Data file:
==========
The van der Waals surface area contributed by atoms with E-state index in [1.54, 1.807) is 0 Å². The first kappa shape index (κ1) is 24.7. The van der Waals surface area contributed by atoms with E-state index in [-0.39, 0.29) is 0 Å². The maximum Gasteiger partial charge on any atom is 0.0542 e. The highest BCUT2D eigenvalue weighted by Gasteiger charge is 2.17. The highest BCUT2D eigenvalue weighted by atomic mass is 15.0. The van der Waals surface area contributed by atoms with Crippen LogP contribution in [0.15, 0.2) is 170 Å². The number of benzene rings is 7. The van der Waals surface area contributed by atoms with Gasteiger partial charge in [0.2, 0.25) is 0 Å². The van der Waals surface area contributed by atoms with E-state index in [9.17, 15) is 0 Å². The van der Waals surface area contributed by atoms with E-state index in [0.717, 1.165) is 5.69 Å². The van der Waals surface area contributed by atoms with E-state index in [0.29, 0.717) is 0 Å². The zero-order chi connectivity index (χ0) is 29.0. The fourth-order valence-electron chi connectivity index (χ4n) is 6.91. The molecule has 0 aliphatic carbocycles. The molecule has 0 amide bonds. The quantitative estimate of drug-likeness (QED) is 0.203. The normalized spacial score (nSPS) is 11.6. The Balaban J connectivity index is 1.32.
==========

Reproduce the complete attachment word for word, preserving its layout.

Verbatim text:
The van der Waals surface area contributed by atoms with E-state index in [1.54, 1.807) is 0 Å². The first kappa shape index (κ1) is 24.7. The van der Waals surface area contributed by atoms with E-state index in [-0.39, 0.29) is 0 Å². The maximum Gasteiger partial charge on any atom is 0.0542 e. The highest BCUT2D eigenvalue weighted by Gasteiger charge is 2.17. The highest BCUT2D eigenvalue weighted by atomic mass is 15.0. The van der Waals surface area contributed by atoms with Crippen LogP contribution in [0.15, 0.2) is 170 Å². The number of benzene rings is 7. The van der Waals surface area contributed by atoms with Gasteiger partial charge in [0.2, 0.25) is 0 Å². The van der Waals surface area contributed by atoms with E-state index in [9.17, 15) is 0 Å². The van der Waals surface area contributed by atoms with E-state index in [0.717, 1.165) is 5.69 Å². The van der Waals surface area contributed by atoms with E-state index in [0.29, 0.717) is 0 Å². The zero-order chi connectivity index (χ0) is 29.0. The fourth-order valence-electron chi connectivity index (χ4n) is 6.91. The molecule has 0 aliphatic carbocycles. The molecule has 0 amide bonds. The quantitative estimate of drug-likeness (QED) is 0.203. The normalized spacial score (nSPS) is 11.6. The Balaban J connectivity index is 1.32.